July 9, 2013

A Fable, Just for Us

By

Once upon a time, not too long ago, and actually in this galaxy, there lived two children, brother and sister, named Issy and Carla Dover (or “ICD” for short). They were both 9, as it happens.

Issy and Carla loved walking in the woods with their dogs, Moribund and Algernon. In fact, they used to go there every single day, because it was the only way they could know for sure that life was good. You see, they had a very poor father and no mum, and walking in the woods let them forget about everything they didn’t have, at least for a short while.

One day, Issy and Carla (remember, both 9, or ICD-9, if you will) stumbled upon a house deep in the darkest part of the forest: a place they’d never been before. They stared at it, marveling at how big it was; it was the biggest house they had ever seen. In time, their surprise was replaced by curiosity, and they found themselves creeping ever closer to the monstrous house, although they still really could not wrap their minds around how big it was.

As they drew very near to it, they realized it wasn’t a house at all, but a huge tent – bigger than any army officer’s tent, bigger even than a circus tent (and those were the biggest they’d ever seen before.) And suddenly, they realized: This was no ordinary tent, no, no!  This was an…ICD-Tent!They went inside, and discovered that as big as the tent seemed on the outside, it was even bigger inside! How could that be? As they explored this wondrous place, a place they never could have imagined, they found room after room after room: nearly 150,000 of them in all, they guessed, and every one had from three to seven walls. It was the most massive, complex, incomprehensible thing they had ever seen. They looked at each other with big eyes, filled with fright, turned slowly, and ran!

But it was too late! For the owner of this monstrosity had arrived, and her name was Connie Mavis Simpson (or “CMS” to her friends).Though truthfully, she had no real friends, for Connie Mavis Simpson was a witch, and the worst kind. She offered the children presents, candy, soda and cake, but when they stopped eating to catch a breath, they realized they truly were trapped. You see, they had followed crumbs and completely lost their way. Yet what they didn’t know was that there was no way out!

And thus, ICD-9 never were heard from again. The End.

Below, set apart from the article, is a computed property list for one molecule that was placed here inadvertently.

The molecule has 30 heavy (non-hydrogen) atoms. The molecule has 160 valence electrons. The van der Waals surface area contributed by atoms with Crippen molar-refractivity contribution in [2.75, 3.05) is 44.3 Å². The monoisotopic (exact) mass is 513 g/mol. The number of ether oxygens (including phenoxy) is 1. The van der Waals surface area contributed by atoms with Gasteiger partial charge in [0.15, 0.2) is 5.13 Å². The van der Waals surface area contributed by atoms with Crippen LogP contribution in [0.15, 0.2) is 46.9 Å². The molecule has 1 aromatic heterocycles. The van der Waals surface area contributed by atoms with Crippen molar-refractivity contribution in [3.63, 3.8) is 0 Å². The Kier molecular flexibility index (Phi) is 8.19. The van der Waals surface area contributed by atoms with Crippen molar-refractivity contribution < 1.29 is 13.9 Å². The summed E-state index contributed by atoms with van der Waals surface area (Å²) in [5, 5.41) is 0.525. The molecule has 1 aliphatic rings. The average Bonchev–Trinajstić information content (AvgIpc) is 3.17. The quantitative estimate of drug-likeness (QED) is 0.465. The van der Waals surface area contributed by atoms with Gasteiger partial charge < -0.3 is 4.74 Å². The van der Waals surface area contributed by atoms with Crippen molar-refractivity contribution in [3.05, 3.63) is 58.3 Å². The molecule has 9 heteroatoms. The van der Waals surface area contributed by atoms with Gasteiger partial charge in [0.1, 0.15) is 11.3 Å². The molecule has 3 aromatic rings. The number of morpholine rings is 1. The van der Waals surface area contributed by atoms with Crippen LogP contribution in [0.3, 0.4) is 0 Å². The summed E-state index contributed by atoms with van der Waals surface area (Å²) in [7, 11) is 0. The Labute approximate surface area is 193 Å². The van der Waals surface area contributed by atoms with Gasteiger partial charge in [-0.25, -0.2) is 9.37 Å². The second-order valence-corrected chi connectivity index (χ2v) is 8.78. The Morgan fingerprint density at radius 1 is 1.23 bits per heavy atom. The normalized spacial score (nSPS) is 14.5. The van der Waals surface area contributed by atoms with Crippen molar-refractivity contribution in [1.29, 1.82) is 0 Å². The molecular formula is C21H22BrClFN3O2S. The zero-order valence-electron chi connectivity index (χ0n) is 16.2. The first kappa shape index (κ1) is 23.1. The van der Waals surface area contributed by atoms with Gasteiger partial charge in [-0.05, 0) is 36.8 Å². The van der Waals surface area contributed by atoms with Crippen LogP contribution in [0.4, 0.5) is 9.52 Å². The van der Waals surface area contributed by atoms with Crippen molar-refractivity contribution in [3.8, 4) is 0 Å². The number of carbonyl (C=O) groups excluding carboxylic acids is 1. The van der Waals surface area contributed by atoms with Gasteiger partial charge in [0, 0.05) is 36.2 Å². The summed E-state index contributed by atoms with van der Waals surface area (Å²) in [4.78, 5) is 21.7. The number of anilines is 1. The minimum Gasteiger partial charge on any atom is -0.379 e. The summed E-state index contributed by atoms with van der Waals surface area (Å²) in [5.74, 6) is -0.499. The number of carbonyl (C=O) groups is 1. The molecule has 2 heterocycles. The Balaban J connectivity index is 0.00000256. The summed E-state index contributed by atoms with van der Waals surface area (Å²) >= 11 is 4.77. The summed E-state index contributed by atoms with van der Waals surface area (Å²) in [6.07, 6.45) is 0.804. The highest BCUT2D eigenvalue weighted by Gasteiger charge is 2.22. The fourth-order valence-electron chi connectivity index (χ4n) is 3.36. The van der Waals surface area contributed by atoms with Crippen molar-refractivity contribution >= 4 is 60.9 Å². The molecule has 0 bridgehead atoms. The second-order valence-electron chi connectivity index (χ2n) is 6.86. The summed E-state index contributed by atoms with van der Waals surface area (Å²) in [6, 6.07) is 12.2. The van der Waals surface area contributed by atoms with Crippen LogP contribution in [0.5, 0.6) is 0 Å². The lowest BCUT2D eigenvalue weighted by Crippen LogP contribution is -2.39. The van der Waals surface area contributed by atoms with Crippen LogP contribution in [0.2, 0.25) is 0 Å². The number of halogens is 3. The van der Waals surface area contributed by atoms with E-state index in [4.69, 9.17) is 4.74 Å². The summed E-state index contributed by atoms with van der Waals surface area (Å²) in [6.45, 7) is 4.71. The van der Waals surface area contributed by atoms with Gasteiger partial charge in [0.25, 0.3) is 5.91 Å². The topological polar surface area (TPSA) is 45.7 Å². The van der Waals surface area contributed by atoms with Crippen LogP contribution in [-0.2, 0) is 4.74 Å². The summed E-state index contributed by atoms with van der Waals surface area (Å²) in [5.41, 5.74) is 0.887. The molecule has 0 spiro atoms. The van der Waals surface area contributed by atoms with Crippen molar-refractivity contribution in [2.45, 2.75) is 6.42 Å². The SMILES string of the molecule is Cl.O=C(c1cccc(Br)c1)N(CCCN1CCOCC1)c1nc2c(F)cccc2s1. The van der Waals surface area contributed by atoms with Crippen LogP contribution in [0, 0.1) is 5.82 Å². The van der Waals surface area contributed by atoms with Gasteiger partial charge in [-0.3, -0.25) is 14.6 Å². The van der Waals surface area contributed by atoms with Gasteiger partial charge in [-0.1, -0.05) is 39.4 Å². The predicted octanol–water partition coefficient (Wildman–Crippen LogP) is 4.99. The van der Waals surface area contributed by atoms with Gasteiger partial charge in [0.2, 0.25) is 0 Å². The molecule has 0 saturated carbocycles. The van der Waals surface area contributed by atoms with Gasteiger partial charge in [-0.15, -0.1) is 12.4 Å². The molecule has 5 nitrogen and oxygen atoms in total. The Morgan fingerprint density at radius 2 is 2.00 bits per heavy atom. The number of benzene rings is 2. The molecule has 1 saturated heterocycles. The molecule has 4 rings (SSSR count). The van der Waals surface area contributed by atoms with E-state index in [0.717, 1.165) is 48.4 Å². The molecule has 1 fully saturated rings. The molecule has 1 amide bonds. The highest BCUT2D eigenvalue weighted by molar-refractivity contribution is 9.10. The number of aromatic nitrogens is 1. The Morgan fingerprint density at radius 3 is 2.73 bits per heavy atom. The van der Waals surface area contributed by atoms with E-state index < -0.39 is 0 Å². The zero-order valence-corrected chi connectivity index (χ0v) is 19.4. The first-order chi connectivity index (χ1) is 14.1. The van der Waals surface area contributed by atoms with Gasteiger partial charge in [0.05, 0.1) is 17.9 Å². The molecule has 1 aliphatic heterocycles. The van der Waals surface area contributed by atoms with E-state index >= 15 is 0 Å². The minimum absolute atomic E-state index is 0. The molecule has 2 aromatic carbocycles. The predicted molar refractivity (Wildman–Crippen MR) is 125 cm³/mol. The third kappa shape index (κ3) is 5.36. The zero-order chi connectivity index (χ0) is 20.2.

OK, so that’s not really “the end,” but it is quite enough, I think. Now it’s time for the secret message embedded in this fairy tale. At least some of you reading this probably had a secret decoder ring as a child, and many others will admit to having some other type of secret all their own.

I am a fan of ICD-10-CM/PCS in spite of its complexity, its proliferation of silly and overly complex designations, and its cost to implement. But I don’t subscribe to the argument that ICD-10 is all good, all the time, for all people. I doubt that’s true of anything, and it certainly is not true of an over-thought coding system brought to us by a government that apparently equates “improved” with “incomprehensible.” I know we need something to replace the ICD-9 dinosaur, but I always hoped the “something” would be better in most respects. Alas, it’s better in only a few, and it is irresponsible of anyone to suggest that ICD-10-CM/PCS is exactly what it should have been.

So, the question becomes: “Why do you support ICD-10-CM/PCS, Bill?”

And the answer is shockingly simple: “Because it’s the ONLY bridge to ICD-11.”

That’s it.

ICD-10-CM/PCS is a grade-B, poorly conceived, administrative nightmare. But it also is the epitome of the term “necessary evil” – like that witch, CMS – if we ever hope to get to ICD-11. ICD-11 is different, and in my opinion, markedly better. To a great extent, it will integrate coding and documentation, a good outcome, but I suspect the real required documentation (in the medical record) probably will drive 38.7 percent of physicians out of practice (source: 52.6 percent of statistics are just made up.)

Still, there is good news: ICD-11 is being released by the World Health Organization (WHO) next year or the year after, so we presumably won’t need to worry about ICD-11-CM/PCS until at least 2035 or so.

Until next time…

About the Author

Billy K. Richburg, M.S., FHFMA is HFMA-Certified in Accounting and Finance, Patient Accounting and Managed Care. Bill graduated from the U. of Alaska, Anchorage and earned his M.S. in Health Care Administration from Trinity University, San Antonio, TX. Over a career spanning more than 40 years, Bill has held positions including CEO, COO, CFO, and CIO in hospitals ranging from 75 beds to over 300 beds, and in home health agencies, DME stores, and a home infusion company. Bill is a Board Member of the Lone Star Chapter, HFMA, and is Director of Government Programs for the Revenue Cycle Technologies business segment of MedAssets, Inc. His office is in Plano, Texas.

Contact the Author

To comment on this article please go to

Disclaimer: Every reasonable effort was made to ensure the accuracy of this information at the time it was published. However, due to the nature of industry changes over time we cannot guarantee its validity after the year it was published.
Billy Richburg, M.S., FHFMA

Billy K. Richburg, MS, FHFMA is HFMA-Certified in Accounting and Finance, Patient Accounting and Managed Care. Bill graduated from the University of Alaska, Anchorage and earned his MS in Health Care Administration from Trinity University, San Antonio, Tex. Over a career spanning more than 40 years, Bill has held positions including CEO, COO, CFO, and CIO in hospitals ranging from 75 beds to over 300 beds, and in home health agencies, DME stores, and a home infusion company. Bill is a Board Member of the Lone Star Chapter, HFMA, and is Senior Director of Government Programs for the Revenue Cycle Technologies business segment of MedAssets, Inc. His office is in Plano, Texas.